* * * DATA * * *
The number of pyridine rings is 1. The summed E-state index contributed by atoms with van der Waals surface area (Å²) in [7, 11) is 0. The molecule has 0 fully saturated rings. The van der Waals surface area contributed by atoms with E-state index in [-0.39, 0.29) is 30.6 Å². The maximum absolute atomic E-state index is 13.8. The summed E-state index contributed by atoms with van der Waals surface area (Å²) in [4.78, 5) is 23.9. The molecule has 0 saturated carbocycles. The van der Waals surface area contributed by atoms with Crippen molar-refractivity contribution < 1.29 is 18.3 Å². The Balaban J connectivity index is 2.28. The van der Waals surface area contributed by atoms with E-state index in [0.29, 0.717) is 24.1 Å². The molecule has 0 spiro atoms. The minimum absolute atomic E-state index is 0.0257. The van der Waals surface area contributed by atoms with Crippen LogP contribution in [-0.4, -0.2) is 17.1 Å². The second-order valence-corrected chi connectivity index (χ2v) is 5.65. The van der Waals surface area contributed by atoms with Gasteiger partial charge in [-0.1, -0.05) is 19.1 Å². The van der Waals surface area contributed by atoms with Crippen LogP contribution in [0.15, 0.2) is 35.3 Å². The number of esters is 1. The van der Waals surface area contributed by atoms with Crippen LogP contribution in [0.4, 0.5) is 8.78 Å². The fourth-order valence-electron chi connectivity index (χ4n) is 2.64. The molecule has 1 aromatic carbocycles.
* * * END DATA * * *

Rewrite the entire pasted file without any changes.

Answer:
The number of pyridine rings is 1. The summed E-state index contributed by atoms with van der Waals surface area (Å²) in [7, 11) is 0. The molecule has 0 fully saturated rings. The van der Waals surface area contributed by atoms with E-state index in [-0.39, 0.29) is 30.6 Å². The maximum absolute atomic E-state index is 13.8. The summed E-state index contributed by atoms with van der Waals surface area (Å²) in [4.78, 5) is 23.9. The molecule has 0 saturated carbocycles. The van der Waals surface area contributed by atoms with Crippen molar-refractivity contribution < 1.29 is 18.3 Å². The Balaban J connectivity index is 2.28. The van der Waals surface area contributed by atoms with E-state index in [0.29, 0.717) is 24.1 Å². The molecule has 0 spiro atoms. The minimum absolute atomic E-state index is 0.0257. The van der Waals surface area contributed by atoms with Crippen LogP contribution in [-0.4, -0.2) is 17.1 Å². The second-order valence-corrected chi connectivity index (χ2v) is 5.65. The van der Waals surface area contributed by atoms with Gasteiger partial charge in [-0.1, -0.05) is 19.1 Å². The van der Waals surface area contributed by atoms with Crippen LogP contribution in [0.15, 0.2) is 35.3 Å². The number of esters is 1. The van der Waals surface area contributed by atoms with Crippen LogP contribution in [0.4, 0.5) is 8.78 Å². The fourth-order valence-electron chi connectivity index (χ4n) is 2.64. The molecule has 1 aromatic carbocycles.